See the development of wood frog (Lithobates sylvaticus) eggs, captured from a local Manitoba pond and filmed over the course of 49 days. Before releasing them back into the pond a few years ago, Doug Collicutt of Nature North filmed their transformation from eggs to tadpoles to frogs, a 7 week process that occurred from April 30th to June 17th of that year.

Raising wood frogs, from eggs to froglets, is a practical and rewarding classroom project. Eggs are readily available in the spring and with proper care, froglets are ready for release back into the wild by mid-June. With a minimum of materials and time, students can experience one of nature’s most spectacular transformations…

Does removing eggs from the wild hurt local populations of wood frogs? Not likely. Frog eggs and tadpoles are food for many other animals. The chances of any one egg surviving to produce a single adult frog are slim. That’s why frogs produce so many eggs, so at least a few will survive. In nature, local frog populations will vary greatly over time. Long term weather patterns that determine the availability of both spring breeding ponds and food will have the greatest effects on local populations. Raising tadpoles to maturity and releasing them back into the wild may help to raise the local population, or it may just provide more food for birds and snakes. As long as their habitat remains intact, wood frog populations, like all wildlife, will take care of themselves. But be respectful of nature and don’t collect more eggs, tadpoles or adults than you can properly care for! One batch of eggs (4 cm across) may contain 500 or more eggs, enough tadpoles for an entire school!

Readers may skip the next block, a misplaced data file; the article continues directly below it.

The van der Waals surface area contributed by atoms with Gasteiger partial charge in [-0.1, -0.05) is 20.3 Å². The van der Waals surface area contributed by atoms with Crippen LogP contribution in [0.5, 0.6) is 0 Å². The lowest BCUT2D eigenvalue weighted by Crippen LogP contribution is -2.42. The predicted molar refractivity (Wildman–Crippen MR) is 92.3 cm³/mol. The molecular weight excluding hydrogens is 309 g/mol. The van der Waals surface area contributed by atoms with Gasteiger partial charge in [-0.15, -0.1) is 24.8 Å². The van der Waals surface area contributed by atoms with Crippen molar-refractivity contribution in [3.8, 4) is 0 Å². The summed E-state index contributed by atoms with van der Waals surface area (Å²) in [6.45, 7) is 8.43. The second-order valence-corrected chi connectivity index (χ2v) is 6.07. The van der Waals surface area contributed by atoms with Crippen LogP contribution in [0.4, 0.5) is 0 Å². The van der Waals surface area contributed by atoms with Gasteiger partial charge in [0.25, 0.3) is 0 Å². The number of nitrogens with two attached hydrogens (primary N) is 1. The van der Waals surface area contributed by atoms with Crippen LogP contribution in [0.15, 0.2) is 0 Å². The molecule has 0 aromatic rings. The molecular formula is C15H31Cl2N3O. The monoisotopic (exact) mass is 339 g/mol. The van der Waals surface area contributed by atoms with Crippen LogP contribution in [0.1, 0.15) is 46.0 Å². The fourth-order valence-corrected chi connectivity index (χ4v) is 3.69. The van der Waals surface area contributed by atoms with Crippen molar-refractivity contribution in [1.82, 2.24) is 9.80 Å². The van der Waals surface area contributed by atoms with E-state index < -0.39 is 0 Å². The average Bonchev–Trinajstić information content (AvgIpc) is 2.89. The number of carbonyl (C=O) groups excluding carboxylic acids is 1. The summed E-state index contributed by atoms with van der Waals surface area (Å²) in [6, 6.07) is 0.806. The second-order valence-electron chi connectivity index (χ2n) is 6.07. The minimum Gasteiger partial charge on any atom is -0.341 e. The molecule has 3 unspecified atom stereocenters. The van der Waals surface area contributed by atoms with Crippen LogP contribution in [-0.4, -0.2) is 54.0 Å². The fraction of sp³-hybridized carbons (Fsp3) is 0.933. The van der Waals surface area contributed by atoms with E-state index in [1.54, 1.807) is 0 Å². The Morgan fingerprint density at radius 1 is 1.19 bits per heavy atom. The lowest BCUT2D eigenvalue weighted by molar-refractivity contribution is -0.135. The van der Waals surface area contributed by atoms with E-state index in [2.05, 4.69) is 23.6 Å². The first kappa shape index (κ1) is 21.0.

NatureNorth shares how to successfully keep frogs in the classroom on their site. Also, an important note from Amphibian Ark (pdf):

Before you decide to raise tadpoles, make sure that you understand your state’s laws on collecting wildlife. Some states require a permit to collect eggs or tadpoles, others may not but may limit the number of animals you are legally allowed to take, while other states prohibit the activity altogether. These laws are in place to protect wildlife populations by preventing over-collection, accidental collection of threatened species, and disease transmission. Contact your department of natural resources to learn the applicable laws in your state.

Next, watch cell division in a frog egg, a microscopic time lapse video and Return of the Wood Frog.

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